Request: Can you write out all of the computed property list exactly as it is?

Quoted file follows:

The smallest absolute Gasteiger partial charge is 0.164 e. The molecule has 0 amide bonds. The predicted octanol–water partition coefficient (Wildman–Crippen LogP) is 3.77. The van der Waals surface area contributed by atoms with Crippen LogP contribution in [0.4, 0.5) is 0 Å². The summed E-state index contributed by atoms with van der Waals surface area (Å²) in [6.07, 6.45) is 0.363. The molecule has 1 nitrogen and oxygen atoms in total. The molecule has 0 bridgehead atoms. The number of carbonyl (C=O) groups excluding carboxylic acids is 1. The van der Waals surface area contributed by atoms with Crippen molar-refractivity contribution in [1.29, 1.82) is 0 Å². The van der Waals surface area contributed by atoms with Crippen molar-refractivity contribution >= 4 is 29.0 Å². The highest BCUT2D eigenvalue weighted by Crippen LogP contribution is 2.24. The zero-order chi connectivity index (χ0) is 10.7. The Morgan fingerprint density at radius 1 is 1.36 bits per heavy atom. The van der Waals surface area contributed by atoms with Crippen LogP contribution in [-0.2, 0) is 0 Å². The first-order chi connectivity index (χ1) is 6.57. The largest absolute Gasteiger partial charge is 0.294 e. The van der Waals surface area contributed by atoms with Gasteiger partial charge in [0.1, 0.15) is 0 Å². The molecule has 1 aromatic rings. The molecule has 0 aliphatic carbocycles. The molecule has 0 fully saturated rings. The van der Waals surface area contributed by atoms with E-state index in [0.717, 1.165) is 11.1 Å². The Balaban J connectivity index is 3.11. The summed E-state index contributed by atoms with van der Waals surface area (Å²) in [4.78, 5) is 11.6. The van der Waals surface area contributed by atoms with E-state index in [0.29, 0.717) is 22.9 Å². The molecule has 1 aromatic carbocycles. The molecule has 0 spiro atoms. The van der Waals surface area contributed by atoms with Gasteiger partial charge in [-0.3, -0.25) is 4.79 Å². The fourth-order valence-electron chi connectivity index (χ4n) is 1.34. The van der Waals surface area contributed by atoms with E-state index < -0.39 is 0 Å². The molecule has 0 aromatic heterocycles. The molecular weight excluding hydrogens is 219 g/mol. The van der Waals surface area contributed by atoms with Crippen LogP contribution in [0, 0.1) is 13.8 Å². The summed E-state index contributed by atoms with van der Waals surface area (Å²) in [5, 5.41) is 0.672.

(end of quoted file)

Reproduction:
The smallest absolute Gasteiger partial charge is 0.164 e. The molecule has 0 amide bonds. The predicted octanol–water partition coefficient (Wildman–Crippen LogP) is 3.77. The van der Waals surface area contributed by atoms with Crippen LogP contribution in [0.4, 0.5) is 0 Å². The summed E-state index contributed by atoms with van der Waals surface area (Å²) in [6.07, 6.45) is 0.363. The molecule has 1 nitrogen and oxygen atoms in total. The molecule has 0 bridgehead atoms. The number of carbonyl (C=O) groups excluding carboxylic acids is 1. The van der Waals surface area contributed by atoms with Crippen molar-refractivity contribution in [1.29, 1.82) is 0 Å². The van der Waals surface area contributed by atoms with Crippen molar-refractivity contribution >= 4 is 29.0 Å². The highest BCUT2D eigenvalue weighted by Crippen LogP contribution is 2.24. The zero-order chi connectivity index (χ0) is 10.7. The Morgan fingerprint density at radius 1 is 1.36 bits per heavy atom. The van der Waals surface area contributed by atoms with Crippen LogP contribution in [-0.2, 0) is 0 Å². The first-order chi connectivity index (χ1) is 6.57. The largest absolute Gasteiger partial charge is 0.294 e. The van der Waals surface area contributed by atoms with Gasteiger partial charge in [0.1, 0.15) is 0 Å². The molecule has 1 aromatic rings. The molecule has 0 aliphatic carbocycles. The molecule has 0 fully saturated rings. The van der Waals surface area contributed by atoms with E-state index in [0.717, 1.165) is 11.1 Å². The Balaban J connectivity index is 3.11. The summed E-state index contributed by atoms with van der Waals surface area (Å²) in [4.78, 5) is 11.6. The van der Waals surface area contributed by atoms with E-state index in [0.29, 0.717) is 22.9 Å². The molecule has 1 aromatic carbocycles. The molecule has 0 spiro atoms. The van der Waals surface area contributed by atoms with Gasteiger partial charge in [-0.3, -0.25) is 4.79 Å². The fourth-order valence-electron chi connectivity index (χ4n) is 1.34. The van der Waals surface area contributed by atoms with E-state index < -0.39 is 0 Å². The molecule has 0 aromatic heterocycles. The molecular weight excluding hydrogens is 219 g/mol. The van der Waals surface area contributed by atoms with Crippen LogP contribution in [0, 0.1) is 13.8 Å². The summed E-state index contributed by atoms with van der Waals surface area (Å²) in [5, 5.41) is 0.672.